I was and still am in awe of the shape of a new unfurling fern frond – called koru (Maori for “loop”). For me personally it feels very balanced and symbolizes eternity. However, according to Maori mythology it’s symbolizing new life, growth, strength and peace and suggests a return to the point of origin.
When searching for inspiration for the “Back to Nature” challenge on Lampwork Etc. I immediately thought of the unique flora and fauna of New Zealand and that I want to capture these in my exchange beads. The first thing that popped into my mind was of course the koru.
I’m not even sure why I placed it into the kiln, because quite frankly, this attempt was rubbish. *shock*
In the quest for a nicer color I turned to Lemongrass, a vibrant yellow-green with beautiful striations. I also introduced the idea of dew drops into my koru design – I’m fascinated by glittering dew drops in the morning sun and I think that fits nicely with the juicy green.
Here you can see my second attempt. The shape improved already, but I was still not getting the effect that I was after. The spiral is too small, not defined and dimensional enough and doesn’t have the desired impact that I hoped for. And while I liked the dew drop design, the clear glass that I used didn’t pop enough.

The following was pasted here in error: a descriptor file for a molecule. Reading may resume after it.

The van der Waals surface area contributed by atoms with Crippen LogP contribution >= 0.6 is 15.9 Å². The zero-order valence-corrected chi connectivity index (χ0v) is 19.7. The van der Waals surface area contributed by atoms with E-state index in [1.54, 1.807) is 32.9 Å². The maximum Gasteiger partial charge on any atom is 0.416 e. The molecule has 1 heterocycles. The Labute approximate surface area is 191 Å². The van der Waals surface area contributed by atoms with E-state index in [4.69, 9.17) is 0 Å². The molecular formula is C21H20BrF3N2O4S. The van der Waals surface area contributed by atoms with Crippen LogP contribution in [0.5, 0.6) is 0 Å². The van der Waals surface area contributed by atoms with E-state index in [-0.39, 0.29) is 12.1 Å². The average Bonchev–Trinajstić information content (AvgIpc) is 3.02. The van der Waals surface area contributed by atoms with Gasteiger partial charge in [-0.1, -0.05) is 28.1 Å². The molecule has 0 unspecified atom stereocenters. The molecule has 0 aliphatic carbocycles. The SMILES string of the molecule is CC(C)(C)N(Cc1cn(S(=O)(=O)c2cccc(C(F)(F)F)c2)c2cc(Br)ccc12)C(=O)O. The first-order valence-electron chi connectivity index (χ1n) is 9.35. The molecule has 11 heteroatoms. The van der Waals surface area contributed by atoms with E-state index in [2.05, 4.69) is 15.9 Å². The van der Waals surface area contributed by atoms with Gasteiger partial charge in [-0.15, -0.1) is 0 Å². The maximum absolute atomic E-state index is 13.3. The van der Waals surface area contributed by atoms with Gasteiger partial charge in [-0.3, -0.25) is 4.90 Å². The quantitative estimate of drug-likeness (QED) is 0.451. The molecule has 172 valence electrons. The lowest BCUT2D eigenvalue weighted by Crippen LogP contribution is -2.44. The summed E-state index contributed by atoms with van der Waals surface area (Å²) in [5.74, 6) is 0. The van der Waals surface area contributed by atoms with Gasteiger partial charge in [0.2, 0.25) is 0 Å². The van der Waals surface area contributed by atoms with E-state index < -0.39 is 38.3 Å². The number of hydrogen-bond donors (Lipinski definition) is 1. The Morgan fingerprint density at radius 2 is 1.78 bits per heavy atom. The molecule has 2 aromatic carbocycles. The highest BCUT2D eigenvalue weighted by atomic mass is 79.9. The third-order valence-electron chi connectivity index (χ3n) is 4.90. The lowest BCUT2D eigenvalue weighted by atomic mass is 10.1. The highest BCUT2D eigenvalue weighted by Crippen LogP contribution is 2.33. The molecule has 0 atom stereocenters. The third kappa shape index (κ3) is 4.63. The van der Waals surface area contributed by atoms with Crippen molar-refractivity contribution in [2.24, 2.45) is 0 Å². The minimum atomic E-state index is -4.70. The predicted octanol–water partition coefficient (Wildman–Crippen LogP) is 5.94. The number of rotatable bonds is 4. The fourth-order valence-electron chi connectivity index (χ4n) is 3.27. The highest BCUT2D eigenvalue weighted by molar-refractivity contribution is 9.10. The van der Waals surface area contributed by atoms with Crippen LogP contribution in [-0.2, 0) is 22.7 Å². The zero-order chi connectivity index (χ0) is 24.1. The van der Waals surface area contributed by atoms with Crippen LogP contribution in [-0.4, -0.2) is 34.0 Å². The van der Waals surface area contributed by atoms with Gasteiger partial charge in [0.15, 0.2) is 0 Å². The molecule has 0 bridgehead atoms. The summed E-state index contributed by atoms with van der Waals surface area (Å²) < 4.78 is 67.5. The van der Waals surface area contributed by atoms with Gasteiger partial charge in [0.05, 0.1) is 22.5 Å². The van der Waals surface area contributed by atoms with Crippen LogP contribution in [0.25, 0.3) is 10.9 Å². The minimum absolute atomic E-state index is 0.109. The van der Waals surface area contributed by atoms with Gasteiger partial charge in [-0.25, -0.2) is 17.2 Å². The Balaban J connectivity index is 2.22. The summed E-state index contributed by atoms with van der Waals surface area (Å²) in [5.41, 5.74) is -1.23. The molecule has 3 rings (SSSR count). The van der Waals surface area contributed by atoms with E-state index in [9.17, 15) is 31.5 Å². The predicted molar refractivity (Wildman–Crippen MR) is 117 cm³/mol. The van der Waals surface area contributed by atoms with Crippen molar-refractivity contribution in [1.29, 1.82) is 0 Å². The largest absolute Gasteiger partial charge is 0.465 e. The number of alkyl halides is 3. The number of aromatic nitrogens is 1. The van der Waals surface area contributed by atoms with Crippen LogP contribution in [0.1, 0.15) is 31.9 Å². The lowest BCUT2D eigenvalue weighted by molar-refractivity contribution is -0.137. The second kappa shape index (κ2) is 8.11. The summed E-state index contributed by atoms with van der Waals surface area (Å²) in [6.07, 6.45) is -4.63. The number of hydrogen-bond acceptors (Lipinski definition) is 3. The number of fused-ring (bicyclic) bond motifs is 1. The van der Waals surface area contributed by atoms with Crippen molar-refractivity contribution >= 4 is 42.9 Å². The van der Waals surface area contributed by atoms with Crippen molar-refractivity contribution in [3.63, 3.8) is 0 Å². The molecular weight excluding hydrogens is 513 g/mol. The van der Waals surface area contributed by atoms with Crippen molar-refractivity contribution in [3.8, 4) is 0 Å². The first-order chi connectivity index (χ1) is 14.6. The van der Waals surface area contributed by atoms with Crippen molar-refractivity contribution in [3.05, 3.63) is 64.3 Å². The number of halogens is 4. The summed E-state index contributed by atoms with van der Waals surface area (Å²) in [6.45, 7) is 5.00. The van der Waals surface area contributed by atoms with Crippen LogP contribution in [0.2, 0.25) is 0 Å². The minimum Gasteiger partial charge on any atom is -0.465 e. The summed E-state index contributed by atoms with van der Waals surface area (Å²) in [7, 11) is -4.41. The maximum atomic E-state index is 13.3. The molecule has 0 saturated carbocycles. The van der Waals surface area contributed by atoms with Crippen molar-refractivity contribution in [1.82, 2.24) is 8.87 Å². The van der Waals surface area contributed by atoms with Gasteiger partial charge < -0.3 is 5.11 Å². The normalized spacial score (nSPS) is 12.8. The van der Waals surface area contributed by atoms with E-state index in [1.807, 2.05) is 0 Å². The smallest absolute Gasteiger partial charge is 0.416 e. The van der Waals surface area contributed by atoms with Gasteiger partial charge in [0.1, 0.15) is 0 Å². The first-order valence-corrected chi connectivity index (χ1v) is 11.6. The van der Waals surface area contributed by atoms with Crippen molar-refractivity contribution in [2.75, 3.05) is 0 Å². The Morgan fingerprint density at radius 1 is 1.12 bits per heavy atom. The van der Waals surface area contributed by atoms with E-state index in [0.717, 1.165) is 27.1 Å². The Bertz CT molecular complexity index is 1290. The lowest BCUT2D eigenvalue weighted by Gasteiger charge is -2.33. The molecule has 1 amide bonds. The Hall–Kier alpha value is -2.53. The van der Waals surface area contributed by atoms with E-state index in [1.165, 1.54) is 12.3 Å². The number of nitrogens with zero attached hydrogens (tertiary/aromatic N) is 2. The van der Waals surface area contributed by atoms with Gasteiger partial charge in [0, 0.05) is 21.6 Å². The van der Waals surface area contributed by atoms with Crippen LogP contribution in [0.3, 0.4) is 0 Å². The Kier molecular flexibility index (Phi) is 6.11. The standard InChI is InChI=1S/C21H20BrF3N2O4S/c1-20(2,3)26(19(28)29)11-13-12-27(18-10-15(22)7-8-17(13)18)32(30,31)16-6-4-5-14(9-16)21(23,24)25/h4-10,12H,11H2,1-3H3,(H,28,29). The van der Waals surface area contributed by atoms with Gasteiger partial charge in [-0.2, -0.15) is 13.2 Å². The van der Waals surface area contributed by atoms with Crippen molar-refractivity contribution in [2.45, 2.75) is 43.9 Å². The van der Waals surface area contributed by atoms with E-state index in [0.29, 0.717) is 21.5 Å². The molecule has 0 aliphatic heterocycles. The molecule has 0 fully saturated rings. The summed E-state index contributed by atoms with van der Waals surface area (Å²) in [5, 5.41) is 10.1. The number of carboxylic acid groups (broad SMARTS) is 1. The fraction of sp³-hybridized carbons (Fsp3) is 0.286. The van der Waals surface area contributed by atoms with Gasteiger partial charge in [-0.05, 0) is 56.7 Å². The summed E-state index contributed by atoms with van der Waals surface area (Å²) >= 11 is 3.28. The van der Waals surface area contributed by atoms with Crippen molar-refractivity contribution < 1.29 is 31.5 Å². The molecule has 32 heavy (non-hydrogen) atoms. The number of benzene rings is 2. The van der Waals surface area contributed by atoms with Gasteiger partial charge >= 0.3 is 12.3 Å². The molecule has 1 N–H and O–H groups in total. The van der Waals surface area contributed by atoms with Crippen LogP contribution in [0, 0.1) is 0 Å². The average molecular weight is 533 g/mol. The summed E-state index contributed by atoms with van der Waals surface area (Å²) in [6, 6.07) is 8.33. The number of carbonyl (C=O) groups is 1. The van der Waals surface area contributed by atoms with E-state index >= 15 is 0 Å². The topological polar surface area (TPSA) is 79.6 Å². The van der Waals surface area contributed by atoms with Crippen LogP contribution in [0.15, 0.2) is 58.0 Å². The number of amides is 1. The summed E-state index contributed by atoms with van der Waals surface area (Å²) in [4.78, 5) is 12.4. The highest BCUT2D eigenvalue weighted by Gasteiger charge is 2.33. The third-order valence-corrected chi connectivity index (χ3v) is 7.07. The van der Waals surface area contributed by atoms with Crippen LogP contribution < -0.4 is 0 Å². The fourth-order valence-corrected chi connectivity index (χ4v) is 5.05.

My last attempt of the night was finally a winner. It’s still not perfect, but I just love the effect that I got here. I changed to Bullseye glass, which has a COE of 90 and is much stiffer than the COE 104 colors that I used before. This stiffness was helping me so much to create a nicer koru shape. I would have preferred a lighter green, but my stash of BE glass is not big, and I had to work with what I got. The transparent clear dew drops I substituted with Gaia silver glass, which gives it a special “pop”.
With my next bead I’ll tackle a couple of very special animals. Keep your eyes peeled, I’ll post pictures next week!
ETA: I didn’t glue in a bail after discussing this with Lori (exchange hostess). Just to give the bead recipient more options.